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Exodus 12:37-42

Psalm 136:1, 10-15, 23-24

Matthew 12:14-21

Dear Christians, today we see Jesus suddenly quitting the confrontation with the Pharisees and withdrawing. Why did he withdraw? Couldn’t he confront them? Couldn’t he defeat them with his wisdom? Was he afraid of them? And this isn’t the first time. When John the Baptist was arrested, Jesus withdrew into Galilee (cf. Mt 4:12). This non-confrontational Jesus was not what John expected the Messiah to be (cf. Mt 11:3). John was beheaded, and Jesus withdrew again (cf. Mt 14:13). What is the meaning of this withdrawal? Is this another side of Jesus? Is this the “gentle Jesus, meek and mild” of children’s lullabies?

Matthew seems to think it is. He quotes Isaiah’s message about God’s tender sensitivity for fragile people, portraying Jesus as the embodiment of God’s heart. What a contrast to the rulers of this world! Jesus doesn’t quarrel or raise his voice to get his demands met. You never hear him yelling his orders across the street. He’s so conscious of his people’s struggles. He sees the one who’s struggling to find their way through the dark, the one whose lamp is a smoldering wick in the wind. Divine authority is a banquet of justice served with gentleness.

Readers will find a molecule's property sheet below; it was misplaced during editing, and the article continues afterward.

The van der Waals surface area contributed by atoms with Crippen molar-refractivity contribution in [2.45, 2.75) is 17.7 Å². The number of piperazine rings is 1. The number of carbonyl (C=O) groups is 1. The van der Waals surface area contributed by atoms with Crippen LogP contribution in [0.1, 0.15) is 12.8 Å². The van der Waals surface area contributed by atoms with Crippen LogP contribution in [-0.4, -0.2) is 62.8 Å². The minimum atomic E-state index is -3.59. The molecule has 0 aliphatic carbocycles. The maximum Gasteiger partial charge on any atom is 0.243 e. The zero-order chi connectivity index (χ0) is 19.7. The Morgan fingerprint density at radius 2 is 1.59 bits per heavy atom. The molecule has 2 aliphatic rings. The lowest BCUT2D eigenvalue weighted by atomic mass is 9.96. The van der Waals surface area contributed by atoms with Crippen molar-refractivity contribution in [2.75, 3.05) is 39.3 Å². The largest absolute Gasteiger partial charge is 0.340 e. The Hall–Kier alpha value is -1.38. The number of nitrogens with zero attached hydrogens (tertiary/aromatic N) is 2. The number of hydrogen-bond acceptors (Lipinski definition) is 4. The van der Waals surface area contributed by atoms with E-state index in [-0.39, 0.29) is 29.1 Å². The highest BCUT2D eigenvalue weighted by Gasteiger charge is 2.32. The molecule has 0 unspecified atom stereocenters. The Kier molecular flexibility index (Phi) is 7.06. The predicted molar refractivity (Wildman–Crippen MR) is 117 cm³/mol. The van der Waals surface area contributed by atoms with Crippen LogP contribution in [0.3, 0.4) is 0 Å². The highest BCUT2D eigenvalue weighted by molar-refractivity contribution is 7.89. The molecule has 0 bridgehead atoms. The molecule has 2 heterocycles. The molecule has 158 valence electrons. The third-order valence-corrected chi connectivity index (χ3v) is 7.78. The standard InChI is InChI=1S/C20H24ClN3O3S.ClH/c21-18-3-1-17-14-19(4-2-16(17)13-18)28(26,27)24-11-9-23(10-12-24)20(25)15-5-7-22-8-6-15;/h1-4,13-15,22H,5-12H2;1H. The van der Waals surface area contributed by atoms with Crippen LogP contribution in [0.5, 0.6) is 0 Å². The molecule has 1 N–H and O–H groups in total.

Justice confronts those who have power: that power must be given over to God, for his kingdom to be established. But Jesus will bring justice without the collateral damage, without force, without war, without harming the people in the trenches. That is why it takes so long. Jesus fights for justice, but he will not let the fight become violent. That is why he stopped fighting and withdrew at this point.

If you tend to avoid conflict, look at Jesus and learn how to fight for justice. It matters. If you tend to fight, look at Jesus and learn when to withdraw. Jesus is leading us to justice, without war. We follow him in the fight that destroys injustice without destroying anyone. That is the future our king is leading us to, guided by his Holy Spirit.

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